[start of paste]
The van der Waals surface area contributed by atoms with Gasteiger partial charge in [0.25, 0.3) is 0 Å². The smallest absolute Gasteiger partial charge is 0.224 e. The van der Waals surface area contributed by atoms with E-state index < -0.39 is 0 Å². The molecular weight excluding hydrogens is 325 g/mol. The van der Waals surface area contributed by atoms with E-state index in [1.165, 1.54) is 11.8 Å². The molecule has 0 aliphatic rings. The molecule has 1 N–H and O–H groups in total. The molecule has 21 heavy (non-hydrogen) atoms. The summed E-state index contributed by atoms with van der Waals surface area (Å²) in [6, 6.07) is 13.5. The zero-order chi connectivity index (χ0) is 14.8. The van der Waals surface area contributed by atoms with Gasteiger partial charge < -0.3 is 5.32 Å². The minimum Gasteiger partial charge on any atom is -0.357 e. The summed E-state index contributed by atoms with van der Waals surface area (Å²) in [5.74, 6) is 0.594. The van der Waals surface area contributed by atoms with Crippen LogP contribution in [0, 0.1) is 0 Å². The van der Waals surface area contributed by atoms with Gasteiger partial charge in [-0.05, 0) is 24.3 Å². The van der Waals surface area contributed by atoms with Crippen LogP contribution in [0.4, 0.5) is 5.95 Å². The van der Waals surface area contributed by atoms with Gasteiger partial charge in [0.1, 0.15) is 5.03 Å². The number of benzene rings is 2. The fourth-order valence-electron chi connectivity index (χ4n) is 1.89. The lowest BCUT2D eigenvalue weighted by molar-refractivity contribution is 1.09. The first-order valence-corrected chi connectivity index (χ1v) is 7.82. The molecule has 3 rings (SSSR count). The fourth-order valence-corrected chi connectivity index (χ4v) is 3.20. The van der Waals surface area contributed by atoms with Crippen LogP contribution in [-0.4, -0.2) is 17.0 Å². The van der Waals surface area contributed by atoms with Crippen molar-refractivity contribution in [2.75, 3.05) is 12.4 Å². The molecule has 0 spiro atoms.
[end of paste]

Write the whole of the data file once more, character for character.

The van der Waals surface area contributed by atoms with Gasteiger partial charge in [0.25, 0.3) is 0 Å². The smallest absolute Gasteiger partial charge is 0.224 e. The van der Waals surface area contributed by atoms with E-state index < -0.39 is 0 Å². The molecular weight excluding hydrogens is 325 g/mol. The van der Waals surface area contributed by atoms with E-state index in [1.165, 1.54) is 11.8 Å². The molecule has 0 aliphatic rings. The molecule has 1 N–H and O–H groups in total. The molecule has 21 heavy (non-hydrogen) atoms. The summed E-state index contributed by atoms with van der Waals surface area (Å²) in [6, 6.07) is 13.5. The zero-order chi connectivity index (χ0) is 14.8. The van der Waals surface area contributed by atoms with Gasteiger partial charge < -0.3 is 5.32 Å². The minimum Gasteiger partial charge on any atom is -0.357 e. The summed E-state index contributed by atoms with van der Waals surface area (Å²) in [5.74, 6) is 0.594. The van der Waals surface area contributed by atoms with Crippen LogP contribution in [0, 0.1) is 0 Å². The van der Waals surface area contributed by atoms with Gasteiger partial charge in [-0.05, 0) is 24.3 Å². The van der Waals surface area contributed by atoms with Crippen LogP contribution in [0.4, 0.5) is 5.95 Å². The van der Waals surface area contributed by atoms with Gasteiger partial charge in [0.1, 0.15) is 5.03 Å². The number of benzene rings is 2. The fourth-order valence-electron chi connectivity index (χ4n) is 1.89. The lowest BCUT2D eigenvalue weighted by molar-refractivity contribution is 1.09. The first-order valence-corrected chi connectivity index (χ1v) is 7.82. The molecule has 3 rings (SSSR count). The fourth-order valence-corrected chi connectivity index (χ4v) is 3.20. The van der Waals surface area contributed by atoms with Crippen LogP contribution in [-0.4, -0.2) is 17.0 Å². The van der Waals surface area contributed by atoms with Crippen molar-refractivity contribution in [2.75, 3.05) is 12.4 Å². The molecule has 0 spiro atoms.